by KPMG. The size of the retail sector is estimated at INR 31 trillion in 2013-14.
In India, 92% of all the retail activity is done through unorganized retail. In
cities, retail sector would mostly have retail outlets, in unorganized retail, it is
mostly in the form of push cart vendors, melas, haats, mandis and kirana
stores.

In Kirana stores, most of the transactions are cash based. These transactions
are mostly of a small ticket size. Hence, both the Kirana owners ans customers
feel more comfortable making these transactions cashless. Earlier, before
mobile payment systems are introduced, cashless transactions happened using
a combination of POS machine (card reader) and a debit/credit card. These
systems are expensive for the store owners, as it requires a lot of investments.
They usually have to pay a transaction fee (around 2 %) to the card reader
issuing financial institution. Also, some store owners consider these
transactions as risky, and would be apprehensive about adapting these
systems, instead of going through conventional modes. They are afraid that
they transactions may fail or go wrong and instead of going through the
trouble that this may cause, they prefer the conventional way. Few others are
apprehensive about being tracked by the Government, so they would want to
avoid leaving a tax trial. That’s the reason why they avoid cashless modes of
transaction. Also, unorganised retail sector sees a lot of crediting happening,
hence they feel more comfortable if the transactions are made through cash
rather than doing through cashless mode.
The benefits of going cashless are as follows, despite the amount of initial
investment required on the Store owners’ part:

In case of cash mode of transactions, it is difficult for the store owner to keep a
track of depleting inventories, and he has to rely on his memory to place future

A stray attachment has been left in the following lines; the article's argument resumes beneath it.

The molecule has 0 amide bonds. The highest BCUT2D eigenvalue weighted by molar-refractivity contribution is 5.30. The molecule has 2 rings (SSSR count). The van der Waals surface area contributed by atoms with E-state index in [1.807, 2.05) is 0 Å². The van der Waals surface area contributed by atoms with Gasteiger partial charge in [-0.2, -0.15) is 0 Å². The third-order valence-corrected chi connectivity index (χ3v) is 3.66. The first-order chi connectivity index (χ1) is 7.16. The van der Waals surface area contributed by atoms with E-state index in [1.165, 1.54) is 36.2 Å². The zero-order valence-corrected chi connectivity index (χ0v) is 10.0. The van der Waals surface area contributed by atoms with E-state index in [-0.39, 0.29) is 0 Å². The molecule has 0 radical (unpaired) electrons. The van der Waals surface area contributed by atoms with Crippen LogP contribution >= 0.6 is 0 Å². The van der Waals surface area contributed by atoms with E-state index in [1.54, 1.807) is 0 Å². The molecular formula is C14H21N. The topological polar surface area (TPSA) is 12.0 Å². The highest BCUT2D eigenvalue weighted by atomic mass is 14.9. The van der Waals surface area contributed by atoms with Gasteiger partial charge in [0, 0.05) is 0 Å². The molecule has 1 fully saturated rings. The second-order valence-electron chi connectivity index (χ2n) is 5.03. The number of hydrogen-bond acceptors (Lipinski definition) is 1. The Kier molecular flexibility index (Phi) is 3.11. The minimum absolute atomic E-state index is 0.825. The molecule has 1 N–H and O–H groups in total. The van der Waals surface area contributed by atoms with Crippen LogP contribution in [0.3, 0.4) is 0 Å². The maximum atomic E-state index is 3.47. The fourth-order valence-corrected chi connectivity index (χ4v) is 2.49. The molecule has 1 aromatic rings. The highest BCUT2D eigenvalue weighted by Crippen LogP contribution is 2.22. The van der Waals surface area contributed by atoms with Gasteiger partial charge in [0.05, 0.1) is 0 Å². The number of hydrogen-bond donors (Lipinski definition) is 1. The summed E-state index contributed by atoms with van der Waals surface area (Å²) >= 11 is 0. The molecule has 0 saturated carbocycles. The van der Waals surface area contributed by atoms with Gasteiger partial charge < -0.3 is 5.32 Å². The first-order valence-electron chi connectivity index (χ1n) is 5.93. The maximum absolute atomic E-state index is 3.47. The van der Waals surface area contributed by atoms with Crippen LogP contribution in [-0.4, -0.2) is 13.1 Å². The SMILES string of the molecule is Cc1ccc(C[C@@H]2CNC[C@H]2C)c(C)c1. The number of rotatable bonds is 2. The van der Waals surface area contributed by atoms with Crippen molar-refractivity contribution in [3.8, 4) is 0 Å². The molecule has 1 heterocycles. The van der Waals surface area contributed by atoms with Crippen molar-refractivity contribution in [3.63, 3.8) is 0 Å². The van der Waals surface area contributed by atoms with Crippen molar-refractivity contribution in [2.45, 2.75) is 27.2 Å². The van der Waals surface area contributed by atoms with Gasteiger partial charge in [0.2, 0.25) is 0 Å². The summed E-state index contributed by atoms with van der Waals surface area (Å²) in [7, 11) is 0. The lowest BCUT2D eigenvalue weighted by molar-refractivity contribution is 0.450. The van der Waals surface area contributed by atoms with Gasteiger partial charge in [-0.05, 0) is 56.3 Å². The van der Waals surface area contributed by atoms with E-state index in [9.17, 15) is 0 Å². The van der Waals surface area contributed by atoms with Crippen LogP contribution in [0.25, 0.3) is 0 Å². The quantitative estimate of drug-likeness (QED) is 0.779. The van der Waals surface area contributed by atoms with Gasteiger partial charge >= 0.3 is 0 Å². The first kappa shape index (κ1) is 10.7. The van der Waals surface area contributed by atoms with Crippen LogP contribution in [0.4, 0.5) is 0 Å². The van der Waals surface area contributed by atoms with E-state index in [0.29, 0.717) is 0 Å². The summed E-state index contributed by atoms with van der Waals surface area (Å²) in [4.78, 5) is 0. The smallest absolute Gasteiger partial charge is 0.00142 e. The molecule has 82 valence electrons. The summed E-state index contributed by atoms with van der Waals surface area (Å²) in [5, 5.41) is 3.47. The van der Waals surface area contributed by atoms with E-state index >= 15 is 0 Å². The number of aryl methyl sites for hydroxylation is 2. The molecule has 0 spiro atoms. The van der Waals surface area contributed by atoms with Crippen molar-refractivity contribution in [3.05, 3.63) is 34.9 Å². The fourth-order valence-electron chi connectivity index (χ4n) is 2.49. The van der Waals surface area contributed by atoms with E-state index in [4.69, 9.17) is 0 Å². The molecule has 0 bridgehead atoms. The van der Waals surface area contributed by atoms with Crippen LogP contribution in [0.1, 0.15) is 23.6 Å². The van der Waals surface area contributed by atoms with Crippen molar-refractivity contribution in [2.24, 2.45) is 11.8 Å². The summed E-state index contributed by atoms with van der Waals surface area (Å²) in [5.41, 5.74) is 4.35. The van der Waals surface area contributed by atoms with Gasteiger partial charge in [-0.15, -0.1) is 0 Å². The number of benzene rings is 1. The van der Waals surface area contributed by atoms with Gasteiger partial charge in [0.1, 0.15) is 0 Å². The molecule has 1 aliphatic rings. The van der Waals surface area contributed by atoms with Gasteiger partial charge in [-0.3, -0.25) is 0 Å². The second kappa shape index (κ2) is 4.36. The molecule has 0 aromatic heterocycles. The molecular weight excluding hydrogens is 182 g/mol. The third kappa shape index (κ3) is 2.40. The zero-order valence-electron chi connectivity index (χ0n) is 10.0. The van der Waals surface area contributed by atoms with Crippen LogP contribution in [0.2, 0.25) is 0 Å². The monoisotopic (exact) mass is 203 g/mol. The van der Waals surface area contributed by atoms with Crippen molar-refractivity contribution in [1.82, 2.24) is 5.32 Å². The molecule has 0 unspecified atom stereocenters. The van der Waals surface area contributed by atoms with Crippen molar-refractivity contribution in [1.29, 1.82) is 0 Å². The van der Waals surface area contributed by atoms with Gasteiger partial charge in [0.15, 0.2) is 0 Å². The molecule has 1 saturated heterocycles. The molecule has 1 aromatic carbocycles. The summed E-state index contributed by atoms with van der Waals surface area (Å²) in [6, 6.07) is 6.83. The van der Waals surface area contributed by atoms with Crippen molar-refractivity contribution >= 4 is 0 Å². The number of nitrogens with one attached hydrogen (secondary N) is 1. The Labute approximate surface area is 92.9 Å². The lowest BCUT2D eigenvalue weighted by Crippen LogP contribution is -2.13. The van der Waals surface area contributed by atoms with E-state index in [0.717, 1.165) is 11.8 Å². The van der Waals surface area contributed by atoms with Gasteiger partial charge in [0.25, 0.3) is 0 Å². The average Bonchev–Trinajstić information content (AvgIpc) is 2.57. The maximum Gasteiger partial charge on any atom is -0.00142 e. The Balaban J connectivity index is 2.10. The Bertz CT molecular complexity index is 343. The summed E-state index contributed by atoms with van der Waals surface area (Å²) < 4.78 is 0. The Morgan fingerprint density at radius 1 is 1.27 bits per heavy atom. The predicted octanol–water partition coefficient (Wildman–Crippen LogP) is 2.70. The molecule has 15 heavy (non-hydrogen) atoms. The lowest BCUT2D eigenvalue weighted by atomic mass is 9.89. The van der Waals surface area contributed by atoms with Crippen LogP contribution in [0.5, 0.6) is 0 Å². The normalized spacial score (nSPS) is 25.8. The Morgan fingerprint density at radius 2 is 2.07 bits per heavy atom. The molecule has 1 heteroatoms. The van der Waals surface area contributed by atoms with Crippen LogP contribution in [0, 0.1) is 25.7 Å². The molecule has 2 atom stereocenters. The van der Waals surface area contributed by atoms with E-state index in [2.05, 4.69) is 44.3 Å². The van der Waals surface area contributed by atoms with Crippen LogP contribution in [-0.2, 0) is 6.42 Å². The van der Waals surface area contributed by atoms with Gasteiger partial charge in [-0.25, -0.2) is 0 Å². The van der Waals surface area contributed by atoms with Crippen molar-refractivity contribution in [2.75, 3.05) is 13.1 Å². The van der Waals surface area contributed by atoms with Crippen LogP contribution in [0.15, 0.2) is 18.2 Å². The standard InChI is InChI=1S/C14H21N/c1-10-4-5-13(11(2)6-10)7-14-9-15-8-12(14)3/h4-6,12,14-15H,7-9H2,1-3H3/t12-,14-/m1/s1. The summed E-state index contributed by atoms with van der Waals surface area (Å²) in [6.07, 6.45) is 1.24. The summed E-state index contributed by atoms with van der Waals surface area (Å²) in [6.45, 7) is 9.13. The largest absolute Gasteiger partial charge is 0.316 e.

orders with his suppliers. In case of cashless transactions, there is a clear
record of everything that happens, hence, it is easier to keep a track, and
based on that simple solutions can be built based on the records. This records
will help in making managing inventory much easier for the store owners.

Other than helping in saving costs through better inventory management, it


also helps in better cash management. As they no more have to store cash that
gets accumulated over the day, separate storage and security facilities need
not be maintained.

1. Cashless transactions automatically get reported in the merchant’s bank


account. A transaction history is also recorded based on which the
merchant can obtain loans/overdraft facility easily from financial
institutions, which can be used in further advancement of his/her
business.

2. Saving costs on inventory management, and on using cashless mode, the


kirana store owner might not able to provide credit facility; however, he
can certainly pass on some of the cost benefits that he is realizing to the
customers. This way it becomes much easier for the store owner to
retain his/her customers.

3. Over the last decade, the ecosystem of cashless payments has changed a
lot in India. The introduction of IMPS and other third party mobile
payment systems empowered the consumers with easy to use and low-
cost payment solutions. With increase in Internet penetration, all across
the country, consumer adoption of mobile wallets is increasing with a
current customer base of around 125 million (as per a study by RNCOS).
Also, the initiatives taken by the Government to increase financial
inclusion such as the bank accounts opened through Pradhan Mantri Jan
Dhan Yojana (PMJDY) and the newly licensed payments banks, it would
be easier for everyone in the system to adopt cashless modes of
transactions. The other benefit from these newly licensed payment
banks would be that each kirana stores would become a bank by itself.
Assuming that kirana store owners in rural areas are relatively well-off
and would be able to maintain some amount of cash, they could act as a
cash-out points in rural areas where ATMs are far and few. This would
be an alternative source of income for them.

4. A lot of the issues with adaptation depends on the consumer and his/her
behavior. Government and related bodies should spread awareness
about the customers but also provide incentives (such as tax breaks) for
them to adopt cashless transactions. Given, the huge chunk of
contribution of kirana store supply chain in the GDP, it would be a win-
win for all the stakeholders to move towards a more cashless economy.